Rate your organisation’s digital future readiness

18 May 2018

The intense debate, analysis and the general excitement surrounding the digital workplace and its potential ramifications can at times be complicated and the practical challenges that really need to be understood about this critically important issue.

That the digital workplace is generating so much excitement and analysis is not unusual. This type of buzz often accompanies a new social and business phenomenon. In fact, it’s very hard to avoid getting carried away by it. But it can also be a significant undertaking for any senior management team that chooses to wade through the myriad side issues, non-issues, and even the wrong issues before it eventually identifies the real ones – the ones that will have a tangible and long-lasting bearing on profitability and growth.

So what are the real issues that senior management should be focusing its time and effort on addressing?

In my view, one of the crucial factors that should underpin senior management’s thinking is to understand the potential ramifications of the digital workplace on employee productivity.More specifically, senior management needs to better understand how to measure employee productivity in the context of the digital workplace in order to reshape the organisation’s digital strategy and help the workforce to fulfil its productivity potential.

That is not to say that I think forward-thinking senior management teams are not already measuring and analysing employee productivity, and exploring how best to boost it in a sustainable manner. Of course they are. It’s just that the rules of the game are changing. In fact, they have been changing for some time and will continue to do so for many more years to come.

The chief catalyst for this change is the workforce itself. The expectations our people have about how, when and where they work are evolving rapidly. Indeed, new mobile technologies and trends such as the Internet of Things, web-enabled business processes, greater insights derived by ever more sophisticated business intelligence methodologies and tools, as well as the open, knowledge sharing culture of our organisations are all contributing to this change.As more millennials join the workforce, they are also accelerating the pace of adoption of trends such as the consumerisation of workplace technology including the wider use of BYOD (Bring Your Own Device) policies, more mobile and collaborative ways of working, and the desire to mirror the digital, socially-networked experiences of their private lives in the workplace.

The digitally-defined organisation that will succeed in today’s information-rich, hyper-connected work environment needs to be reassessed by different criteria than we have traditionally used. In addition to employee productivity, the new criteria comprise the following:

  • Mobility – the ability to nurture and manage a mobile and remote-based workforce.
  • Agility – the organisation’s ability to respond quickly and effectively to a customer’s changing requirements as well as the ability to anticipate any future needs.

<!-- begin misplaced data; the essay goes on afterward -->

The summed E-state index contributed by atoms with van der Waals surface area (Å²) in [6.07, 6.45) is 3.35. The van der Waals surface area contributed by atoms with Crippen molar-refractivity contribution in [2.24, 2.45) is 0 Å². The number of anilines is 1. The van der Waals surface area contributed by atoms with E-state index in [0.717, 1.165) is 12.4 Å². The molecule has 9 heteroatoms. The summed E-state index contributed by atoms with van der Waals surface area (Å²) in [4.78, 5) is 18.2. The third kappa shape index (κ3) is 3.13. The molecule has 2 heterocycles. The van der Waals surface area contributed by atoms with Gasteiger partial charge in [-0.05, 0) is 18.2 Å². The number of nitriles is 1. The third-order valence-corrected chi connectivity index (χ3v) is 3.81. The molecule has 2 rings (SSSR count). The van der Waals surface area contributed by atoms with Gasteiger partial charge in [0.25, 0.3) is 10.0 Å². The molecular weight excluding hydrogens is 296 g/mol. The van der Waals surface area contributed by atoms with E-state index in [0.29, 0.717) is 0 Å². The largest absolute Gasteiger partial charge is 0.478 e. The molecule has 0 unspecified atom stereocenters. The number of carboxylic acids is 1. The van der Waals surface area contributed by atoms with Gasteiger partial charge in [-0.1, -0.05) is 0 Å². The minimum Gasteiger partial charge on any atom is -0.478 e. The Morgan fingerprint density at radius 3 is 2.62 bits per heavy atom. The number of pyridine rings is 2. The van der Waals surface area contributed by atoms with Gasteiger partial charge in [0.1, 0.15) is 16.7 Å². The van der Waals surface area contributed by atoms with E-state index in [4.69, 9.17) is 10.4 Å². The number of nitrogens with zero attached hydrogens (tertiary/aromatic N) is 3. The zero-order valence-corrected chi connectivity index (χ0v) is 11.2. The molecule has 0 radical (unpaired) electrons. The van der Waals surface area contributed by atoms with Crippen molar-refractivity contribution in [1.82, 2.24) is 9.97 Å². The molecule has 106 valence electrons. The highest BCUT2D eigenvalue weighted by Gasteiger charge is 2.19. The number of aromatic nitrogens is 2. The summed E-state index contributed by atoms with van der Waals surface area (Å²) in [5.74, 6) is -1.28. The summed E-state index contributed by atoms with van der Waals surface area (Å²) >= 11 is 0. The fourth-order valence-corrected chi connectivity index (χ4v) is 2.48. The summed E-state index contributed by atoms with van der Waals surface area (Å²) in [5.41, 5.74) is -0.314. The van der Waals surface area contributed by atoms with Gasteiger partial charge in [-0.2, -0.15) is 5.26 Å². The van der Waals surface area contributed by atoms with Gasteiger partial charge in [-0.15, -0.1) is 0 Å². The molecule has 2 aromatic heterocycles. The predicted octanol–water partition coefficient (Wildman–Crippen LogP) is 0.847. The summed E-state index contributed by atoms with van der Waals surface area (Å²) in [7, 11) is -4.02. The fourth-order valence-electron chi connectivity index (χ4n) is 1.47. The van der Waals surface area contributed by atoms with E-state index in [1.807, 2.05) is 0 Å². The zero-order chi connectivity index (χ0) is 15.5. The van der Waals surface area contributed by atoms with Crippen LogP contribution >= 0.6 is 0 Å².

• Information security – how the organisation uses, manages and stores information.
  • Sustainability – ensure that sustainable ways of working form an integral part of the organisation’s strategy and operations.

Senior management teams that want to succeed should consider re-evaluating its organisation against these criteria. And as a starting point, senior management teams should ask themselves six questions to help them better understand their readiness to become a digital workplace:

  1. Business vision – Is “digital” a core part of your business strategy and are you using it to drive innovation with products and services?
  2. People – How would you rate your team’s use of digital collaboration tools such as instant messaging chat and social tools?
  3. Technology – How flexible is your strategy in its ability to support a BYOD policy for a mobile workforce?
  4. Customers – How easy is it for your customers to do business with you using digital platforms?
  5. Business processes – How far have you progressed in automating core business processes to drive up efficiency, revenue generation and client satisfaction?
  6. Workplace – How are you transforming the workplace to suit different employee work styles and personas?

These six questions illustrate the nature of the debate and analysis that senior management teams should be having internally before formulating their strategies.

Some will have already begun implementing strategies to transform their organisations into digitally-enabled entities to address the challenge of the changing workplace. For those that haven’t done so, it may well be time to put this issue higher up the boardroom agenda.

Inevitably, asking the right questions is just one part of the challenge. The bigger issue is to make sure that senior management has found the right answers, and that the board understands the implications of those answers for the way in which it helps its people to achieve their potential and deliver the productivity needed in the age of the digitally-defined organisation.

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